• Citizenship status and language policies: One of the central debates about dual-language education, and related language policies, is whether public schools should be focused on the assimilation and acculturation of non-English-speaking students, including students who may not have full citizenship status. (While most English-language learners are United States citizens, the conflation of language ability and citizenship status often motivates and complicates ongoing debates.) Both advocates and critics generally agree that all students should become fluent in English and that a bilingual citizenry is a worthy goal. Nevertheless, some educators, school reformers, elected officials, and policy makers do not see linguistic and cultural diversity as a valuable educational asset in schools. Opponents of dual-language education may argue that programs intended solely for language-minority students should be temporary, transitional, and assimilationist—i.e., that they should be designed to promote the cultural assimilation of students into mainstream American society. These critics may be unconcerned about students maintaining their native language and cultural connections, and they may also cite the growing number of non-English-speaking adults in the United State as evidence of a splintering within American society. Advocates, on the other hand, may argue that acculturation—which favors multicultural education and the maintenance of native language ability alongside the acquisition of English proficiency—would strengthen the country both culturally and economically.
  • Immigration: While most language-minority students were born in the United States and are full citizens, some critics believe that dual-language programs encourage illegal immigration. Advocates contend that there is no evidence for such claims, and that millions of eligible students would benefit from some degree of instruction in a language that they know and understand. Nonetheless, a handful of states have passed laws that criminalize the enrollment of undocumented immigrant students in public schools.
  • Curriculum, instruction, and assessment: Since limited-English-proficient students have to meet the same state-required learning standards and graduation expectations that apply to English-speaking students, dual-language education has significant implications for how students are taught. For example, textbooks and other instructional materials may be translated from English or produced outside of the United States, and English-language learners may be given accommodations on standardized tests that some might perceive to be unfair to other students. Since dual-language programs typically do not present both English and non-English versions of the same content—i.e., each lesson, unit, or school day is taught in alternating languages—there may be concern that less-proficient students could fall behind academically, lose motivation, or drop out of school. Some critics of dual-language education may cite examples of students remaining in these programs long after they achieve fluency in English, and they may also express concern about the separation of bilingual children from their English-speaking peers, which may delay assimilation. Proponents argue that what students are learning in their native language will transfer to their English instruction, and that teachers who cannot converse with their students will be unable to design meaningful instructional experiences for them.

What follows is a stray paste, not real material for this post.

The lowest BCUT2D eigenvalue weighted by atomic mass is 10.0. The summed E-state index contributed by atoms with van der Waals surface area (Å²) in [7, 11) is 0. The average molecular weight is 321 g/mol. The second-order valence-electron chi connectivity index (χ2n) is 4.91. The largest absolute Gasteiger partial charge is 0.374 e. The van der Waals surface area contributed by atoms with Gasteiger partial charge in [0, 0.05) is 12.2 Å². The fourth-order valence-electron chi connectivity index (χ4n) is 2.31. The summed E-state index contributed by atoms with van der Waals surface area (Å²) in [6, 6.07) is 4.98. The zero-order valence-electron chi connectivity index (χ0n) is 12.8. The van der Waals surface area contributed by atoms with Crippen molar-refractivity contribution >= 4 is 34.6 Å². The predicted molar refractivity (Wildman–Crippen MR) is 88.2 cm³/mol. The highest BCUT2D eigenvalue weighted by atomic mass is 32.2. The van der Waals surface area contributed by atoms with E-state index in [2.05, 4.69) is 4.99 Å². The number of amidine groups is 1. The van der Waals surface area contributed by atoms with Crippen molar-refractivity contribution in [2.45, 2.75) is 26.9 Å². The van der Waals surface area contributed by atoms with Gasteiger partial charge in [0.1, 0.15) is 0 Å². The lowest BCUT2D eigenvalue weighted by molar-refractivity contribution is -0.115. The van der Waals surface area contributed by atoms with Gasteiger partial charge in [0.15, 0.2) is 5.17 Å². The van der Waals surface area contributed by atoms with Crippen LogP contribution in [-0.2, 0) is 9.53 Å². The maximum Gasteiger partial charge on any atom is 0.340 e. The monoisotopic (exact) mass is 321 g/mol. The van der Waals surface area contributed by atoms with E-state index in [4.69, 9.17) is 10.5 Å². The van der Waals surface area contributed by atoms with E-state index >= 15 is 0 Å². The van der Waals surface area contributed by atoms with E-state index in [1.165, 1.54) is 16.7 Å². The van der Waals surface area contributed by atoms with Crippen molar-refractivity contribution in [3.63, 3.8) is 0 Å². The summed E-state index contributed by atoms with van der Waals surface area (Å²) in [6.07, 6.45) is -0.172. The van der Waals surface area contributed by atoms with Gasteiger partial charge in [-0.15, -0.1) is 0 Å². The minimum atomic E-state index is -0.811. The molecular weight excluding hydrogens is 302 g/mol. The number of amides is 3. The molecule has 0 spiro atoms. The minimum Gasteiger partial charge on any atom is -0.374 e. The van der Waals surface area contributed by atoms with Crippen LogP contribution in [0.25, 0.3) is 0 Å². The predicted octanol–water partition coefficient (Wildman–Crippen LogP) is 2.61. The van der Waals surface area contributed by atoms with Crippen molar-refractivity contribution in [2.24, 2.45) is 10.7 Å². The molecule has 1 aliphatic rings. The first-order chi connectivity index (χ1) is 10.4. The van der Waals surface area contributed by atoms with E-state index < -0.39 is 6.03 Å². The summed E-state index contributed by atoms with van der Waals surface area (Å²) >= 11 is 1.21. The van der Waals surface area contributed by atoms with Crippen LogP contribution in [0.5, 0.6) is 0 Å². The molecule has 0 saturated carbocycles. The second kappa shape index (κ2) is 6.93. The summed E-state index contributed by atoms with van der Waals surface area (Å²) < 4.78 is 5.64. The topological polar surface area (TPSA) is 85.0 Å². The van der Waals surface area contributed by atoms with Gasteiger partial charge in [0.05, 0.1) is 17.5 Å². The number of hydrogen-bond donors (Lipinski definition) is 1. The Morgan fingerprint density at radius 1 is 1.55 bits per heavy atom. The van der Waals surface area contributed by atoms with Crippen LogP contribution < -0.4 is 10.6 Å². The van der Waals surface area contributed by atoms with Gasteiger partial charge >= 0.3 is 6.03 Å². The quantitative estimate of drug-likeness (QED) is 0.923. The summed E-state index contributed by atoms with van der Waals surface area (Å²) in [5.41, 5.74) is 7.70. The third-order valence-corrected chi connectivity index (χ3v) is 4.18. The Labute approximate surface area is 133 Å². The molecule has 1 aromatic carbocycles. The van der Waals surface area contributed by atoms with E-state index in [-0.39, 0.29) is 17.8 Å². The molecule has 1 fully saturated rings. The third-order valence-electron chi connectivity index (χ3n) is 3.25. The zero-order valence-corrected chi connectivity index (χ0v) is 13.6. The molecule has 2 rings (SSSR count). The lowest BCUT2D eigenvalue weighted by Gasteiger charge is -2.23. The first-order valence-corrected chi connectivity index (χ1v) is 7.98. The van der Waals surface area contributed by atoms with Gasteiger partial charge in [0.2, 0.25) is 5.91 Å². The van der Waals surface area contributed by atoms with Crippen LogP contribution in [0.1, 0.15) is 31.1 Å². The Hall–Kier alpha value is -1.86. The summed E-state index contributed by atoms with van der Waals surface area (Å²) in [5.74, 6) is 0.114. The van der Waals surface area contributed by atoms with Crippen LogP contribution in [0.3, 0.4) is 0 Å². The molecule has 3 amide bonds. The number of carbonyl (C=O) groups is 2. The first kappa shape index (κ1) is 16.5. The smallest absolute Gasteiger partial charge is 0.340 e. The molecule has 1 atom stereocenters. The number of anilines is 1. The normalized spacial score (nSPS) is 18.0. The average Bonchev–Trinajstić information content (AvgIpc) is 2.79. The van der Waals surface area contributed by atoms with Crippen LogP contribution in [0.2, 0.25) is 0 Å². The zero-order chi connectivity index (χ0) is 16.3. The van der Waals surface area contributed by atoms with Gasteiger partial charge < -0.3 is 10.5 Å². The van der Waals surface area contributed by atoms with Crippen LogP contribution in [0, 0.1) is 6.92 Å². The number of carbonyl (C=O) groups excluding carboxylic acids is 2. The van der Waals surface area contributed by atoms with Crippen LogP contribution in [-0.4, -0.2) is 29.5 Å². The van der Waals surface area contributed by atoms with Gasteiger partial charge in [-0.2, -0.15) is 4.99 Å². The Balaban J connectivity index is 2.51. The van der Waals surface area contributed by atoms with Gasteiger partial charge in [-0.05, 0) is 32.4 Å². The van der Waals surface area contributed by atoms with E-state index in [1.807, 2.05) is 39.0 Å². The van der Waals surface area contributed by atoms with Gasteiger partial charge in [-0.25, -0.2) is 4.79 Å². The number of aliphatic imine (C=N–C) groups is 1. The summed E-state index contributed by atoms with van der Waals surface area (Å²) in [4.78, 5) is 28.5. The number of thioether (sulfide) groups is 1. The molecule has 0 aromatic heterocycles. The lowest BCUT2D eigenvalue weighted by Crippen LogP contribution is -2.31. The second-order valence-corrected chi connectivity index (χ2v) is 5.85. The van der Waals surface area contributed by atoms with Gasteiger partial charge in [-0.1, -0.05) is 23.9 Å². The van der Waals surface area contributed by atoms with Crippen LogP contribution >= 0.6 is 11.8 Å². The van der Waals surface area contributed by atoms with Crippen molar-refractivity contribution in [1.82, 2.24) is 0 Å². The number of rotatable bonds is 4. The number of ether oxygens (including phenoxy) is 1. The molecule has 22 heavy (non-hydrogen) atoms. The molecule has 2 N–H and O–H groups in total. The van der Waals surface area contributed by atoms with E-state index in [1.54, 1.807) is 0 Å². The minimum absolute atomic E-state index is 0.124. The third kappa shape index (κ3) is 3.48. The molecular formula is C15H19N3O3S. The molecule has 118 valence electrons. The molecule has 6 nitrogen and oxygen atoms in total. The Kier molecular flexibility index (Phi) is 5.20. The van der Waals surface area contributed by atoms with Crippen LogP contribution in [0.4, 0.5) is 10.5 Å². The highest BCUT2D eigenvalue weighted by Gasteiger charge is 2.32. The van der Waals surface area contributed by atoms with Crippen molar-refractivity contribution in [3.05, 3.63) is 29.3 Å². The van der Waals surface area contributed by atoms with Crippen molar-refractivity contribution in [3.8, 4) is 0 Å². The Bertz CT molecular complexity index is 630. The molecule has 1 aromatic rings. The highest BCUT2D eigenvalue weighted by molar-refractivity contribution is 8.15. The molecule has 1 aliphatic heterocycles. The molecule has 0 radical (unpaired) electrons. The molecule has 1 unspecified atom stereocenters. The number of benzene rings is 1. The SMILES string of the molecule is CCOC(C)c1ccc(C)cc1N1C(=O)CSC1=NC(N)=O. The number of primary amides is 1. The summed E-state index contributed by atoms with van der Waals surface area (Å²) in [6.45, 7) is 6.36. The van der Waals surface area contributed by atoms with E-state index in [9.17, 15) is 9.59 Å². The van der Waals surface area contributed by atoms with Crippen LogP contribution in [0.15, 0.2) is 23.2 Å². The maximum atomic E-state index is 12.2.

• Staffing and resource allocation: Since dual-language programs must have bilingual teachers or support staff, the practice may raise concerns about funding and hiring. For example, some districts might prioritize the hiring of bilingual educators, which may be perceived as unfair to other candidates and academic departments or to the students who will not benefit from additional teachers in other areas. (This type of staffing debate also intersected with ongoing debates related to affirmative action.)
  • Teacher preparation: As the number of language-minority students increased in the United States, it became clear that many teachers, particularly those from monolingual English backgrounds, were not well prepared to teach them—either in English or another language. As a result, schools, districts, universities, state departments of education, professional associations, and accrediting agencies began to develop a wide variety of policies and strategies to address the problem. Some states, for example, created specific teaching licenses and preparation requirements for dual-language programs. While some of these actions helped stabilize school staffing or improve instructional quality for some students, their inconsistent application often perpetuated the perception that limited-English-proficient students were being taught by unqualified teachers.
  • Parent participation: Because of the linguistic, cultural, and economic barriers faced by many language-minority parents and families, they may struggle to actively and meaningfully participate in their children’s education. Consequently, they may be unfairly perceived as uncaring or disengaged.